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Do digital music downloads devalue music?
25 Aug 2011

The Hook, of The Music Network, asked prominent musicians and industry professionals the question everyone is debating at the moment: Do digital music downloads devalue music in regards to cost and sound quality? Here are some of the responses…

Ross Wilson – Daddy Cool, Mondo Rock
I think the download era just devalues music. The form is not perfect; mp3s don’t sound that great and they’ve got to go to the next step where you get full wav files. That’s why CDs sound better, I don’t know how. With downloads from places like iTunes, they’ve gotten this far, because with cloud computing they can easily put the wav files on those and stream high quality music. People have huge hard drives on their computers so space isn’t an issue. It’s actually a bit of a rip off at the moment with people having to pay $1.69 when you can buy a download for 99c in America, yet our dollar is worth more. So we are being ripped off sound quality wise and money wise.

One could argue that technology contributes to devaluation of music by means of ‘oversaturation’, which diminishes demand, and in turn diminishes the value of and attachment to the music (that comes in huge numbers and un- limited supply). However, I hope that this tendency also acts as a system of quality control, as unpopular music becomes extremely hard to find. Note that I don’t mean to imply that music is completely worthless because many download it illegally, that’s simply a new tendency created by the inability of the industry to keep up with technology. I have faith that in the long run the system will regulate itself for the greater good of all. As for sound quality, it seems widely accepted that .wav files posses superior sound quality to mp3. However the latter are much easier to download and store. Those that place a greater emphasis on sound quality will endeavour to obtain the best version of the music they love.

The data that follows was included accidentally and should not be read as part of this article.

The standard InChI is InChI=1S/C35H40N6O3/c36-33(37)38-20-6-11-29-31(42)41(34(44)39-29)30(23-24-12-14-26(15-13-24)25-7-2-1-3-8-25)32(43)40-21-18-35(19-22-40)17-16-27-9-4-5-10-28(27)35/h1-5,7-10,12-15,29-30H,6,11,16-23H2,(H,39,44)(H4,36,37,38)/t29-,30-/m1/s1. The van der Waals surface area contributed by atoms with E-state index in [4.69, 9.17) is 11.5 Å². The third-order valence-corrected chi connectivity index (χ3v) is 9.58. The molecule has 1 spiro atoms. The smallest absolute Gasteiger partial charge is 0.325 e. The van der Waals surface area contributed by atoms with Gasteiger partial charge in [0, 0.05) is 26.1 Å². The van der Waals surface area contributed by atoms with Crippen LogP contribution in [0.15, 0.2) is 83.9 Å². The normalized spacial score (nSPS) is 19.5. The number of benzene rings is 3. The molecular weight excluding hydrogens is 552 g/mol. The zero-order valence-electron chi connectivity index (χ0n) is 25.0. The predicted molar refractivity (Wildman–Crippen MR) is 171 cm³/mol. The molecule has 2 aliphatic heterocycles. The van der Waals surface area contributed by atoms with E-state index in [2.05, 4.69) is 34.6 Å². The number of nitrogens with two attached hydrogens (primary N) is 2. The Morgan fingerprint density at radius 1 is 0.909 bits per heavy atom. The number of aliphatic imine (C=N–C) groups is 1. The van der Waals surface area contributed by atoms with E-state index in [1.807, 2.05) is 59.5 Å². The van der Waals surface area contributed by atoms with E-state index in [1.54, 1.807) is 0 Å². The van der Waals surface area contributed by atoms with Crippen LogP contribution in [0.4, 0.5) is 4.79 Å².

Tim Finn
I think there’s a danger of that. I just wonder, of people who are downloading, are they having the same experience as I had when I used to buy an album? Is it as rich? Is it as appreciated? I don’t know. Sound-wise, the crunching and the compression, it’s awful. A good CD is still worth listening to. [Downloaders] aren’t going to get the full experience, but hopefully they’ll get some of it.

Jim Ward – Sparta
I don’t think it devalues music be- cause the value of music is what it does to your heart, or your soul or your spirit; so I don’t think sound quality has anything to do with that really. I think back to AM radio and kids in the ‘50s turning on AM radio and just dancing and being free, it was sparking some sort of freedom that they had in their blood waiting to get out. They didn’t buy those singles, that shit was free and it didn’t sound good, it sounded like shit – it’s AM radio (laughs). None of that bothers me at all.

 So, what do you think?

 You can read the article here

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